Many people in society—including a fairly large number of therapists—seem to think that veterans come back traumatized by what they see and do in combat. Through public and private funding, we have invested hundreds of millions of dollars to develop effective treatments for post-traumatic stress, and to diagnose and better understand TBI. We are told that these are the “invisible wounds of war.” We have trained up thousands of clinicians across the VA to deliver empirically supported treatments for the “trauma of being exposed to war.”
And yet, the idea that veterans die by suicide because they deploy to war zones is a misconception: A 2015 study of nearly four million U.S. service members and veterans found that deployment to Iraq and Afghanistan is not associated with an increased risk of suicide. There are some injuries that are even more invisible, more insidious, and more lethal than the “invisible wounds of war” that we have focused so much time and money to address.
Consider this insight from Sgt. Eddie Wright, a Recon Marine who wrote an incredibly thoughtful foreword for my book WARRIOR: How to Support Those Who Protect Us
“As I progressed through the procedure, we spoke about personal concerns of mine and of trauma. I explained to Doc Springer that what I struggled with daily was not the loss of my hands or the disability it implied. She nodded with a look of recognition and said to me, “I bet a lot of people assume that your biggest trauma, the one that has been the most challenging, is the loss of your arms, but I can see that that’s not the case for you. You’ve adapted and overcome in that area the way that Marines do. Your trauma is not what most people assume.”
And this is the truth that many people—even people with advanced clinical training—cannot see. What I struggled with was the trauma I had experienced throughout my entire life, not just my combat experience—least of all my combat wounds. By the time I got injured in Iraq, my trauma was already in place.”
Based on more than a decade of supporting warriors as a trusted Doc, I’ve repeatedly observed that Sgt Wright’s experience is all too common. Much of the trauma that many of our warriors experience has not come from the military – but from the years prior. In relation to this, we need to correct that myth that military service necessarily causes trauma. And there is another myth related to this, which is that if you have pre-trauma, trauma from before the military, service in the military will leave you worse off. In Sgt. Wright’s case, as with many other warriors I’ve served, his early trauma actually helped inoculate him against the impact of subsequent trauma.
As I’ve written about for Psychology Today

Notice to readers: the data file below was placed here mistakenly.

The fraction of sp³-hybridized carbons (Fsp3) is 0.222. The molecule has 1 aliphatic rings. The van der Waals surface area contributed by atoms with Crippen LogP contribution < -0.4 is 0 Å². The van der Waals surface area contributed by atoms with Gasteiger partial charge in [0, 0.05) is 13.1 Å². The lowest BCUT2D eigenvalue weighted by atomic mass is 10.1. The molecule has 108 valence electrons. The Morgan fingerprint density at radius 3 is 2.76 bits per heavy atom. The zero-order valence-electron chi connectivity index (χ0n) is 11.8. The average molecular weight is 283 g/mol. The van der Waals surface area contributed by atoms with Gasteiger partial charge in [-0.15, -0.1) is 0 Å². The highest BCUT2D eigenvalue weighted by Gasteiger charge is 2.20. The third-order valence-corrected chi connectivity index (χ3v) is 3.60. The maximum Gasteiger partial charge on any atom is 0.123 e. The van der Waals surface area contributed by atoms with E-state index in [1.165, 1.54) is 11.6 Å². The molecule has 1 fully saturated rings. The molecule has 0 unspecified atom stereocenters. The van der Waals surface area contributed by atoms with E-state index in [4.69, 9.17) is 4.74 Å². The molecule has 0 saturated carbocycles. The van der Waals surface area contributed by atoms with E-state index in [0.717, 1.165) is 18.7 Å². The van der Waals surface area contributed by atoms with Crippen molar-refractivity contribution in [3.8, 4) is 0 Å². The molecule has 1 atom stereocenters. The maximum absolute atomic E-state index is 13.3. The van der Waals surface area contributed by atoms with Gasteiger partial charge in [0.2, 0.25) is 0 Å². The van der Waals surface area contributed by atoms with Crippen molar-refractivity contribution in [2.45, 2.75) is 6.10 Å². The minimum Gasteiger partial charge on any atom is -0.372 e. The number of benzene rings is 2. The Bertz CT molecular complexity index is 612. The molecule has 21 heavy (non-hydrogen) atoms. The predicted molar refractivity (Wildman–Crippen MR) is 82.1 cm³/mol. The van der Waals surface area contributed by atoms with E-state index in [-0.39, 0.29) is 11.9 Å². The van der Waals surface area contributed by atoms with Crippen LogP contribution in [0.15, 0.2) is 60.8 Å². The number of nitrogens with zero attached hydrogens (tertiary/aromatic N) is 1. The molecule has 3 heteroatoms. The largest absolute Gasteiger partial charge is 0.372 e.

, it is no coincidence that individuals who have suffered trauma as children are often drawn to military service.
For many who enlist in the military, the promise of becoming a professional-grade fighter is an alluring defense against hidden feelings of vulnerability. Many have explained to me that the military also offered the promise of an environment with predictability and clear rules and expectations. In other words, they are seeking safety in the structure and shared ethos of warriorship.
In some cases, service members have experiences that make their trauma much more deeply ingrained. For example, in the context of toxic leadership, where they encounter bullying, hazing, or sexual abuse, this further trauma can lead to profound psychological damage.
But you know who we don’t typically account for? The countless number of people that come away from their time in the military feeling empowered and much healthier than when they entered the service
. For example, when a service member with a history of bullying or childhood abuse lands within a healthy chain of command, the military can be an ideal place to chart a new, more self-empowered path in life. This I’ve seen repeatedly with those in my network of veteran friends and warriors I’ve served over the past decade.
Based on these kinds of observations, I would love to see us all start thinking critically about these kinds of widespread myths and start to develop a more nuanced understanding of the interaction between military service and trauma.
Want to Learn More? Here is a link to where you can pick up a copy of my book WARRIOR
M. A. Reger, D. J. Smolenski, N. A. Skopp, M. J. Metzger-Abamukang, H. K. Kang, T, A. Bullman, S. Perdue, and G. A. Gahm. “Risk of Suicide Among US Military Service Members Following Operation Enduring Freedom or Operation Iraqi Freedom Deployment and Separation From the US Military,” JAMA Psychiatry, 72 (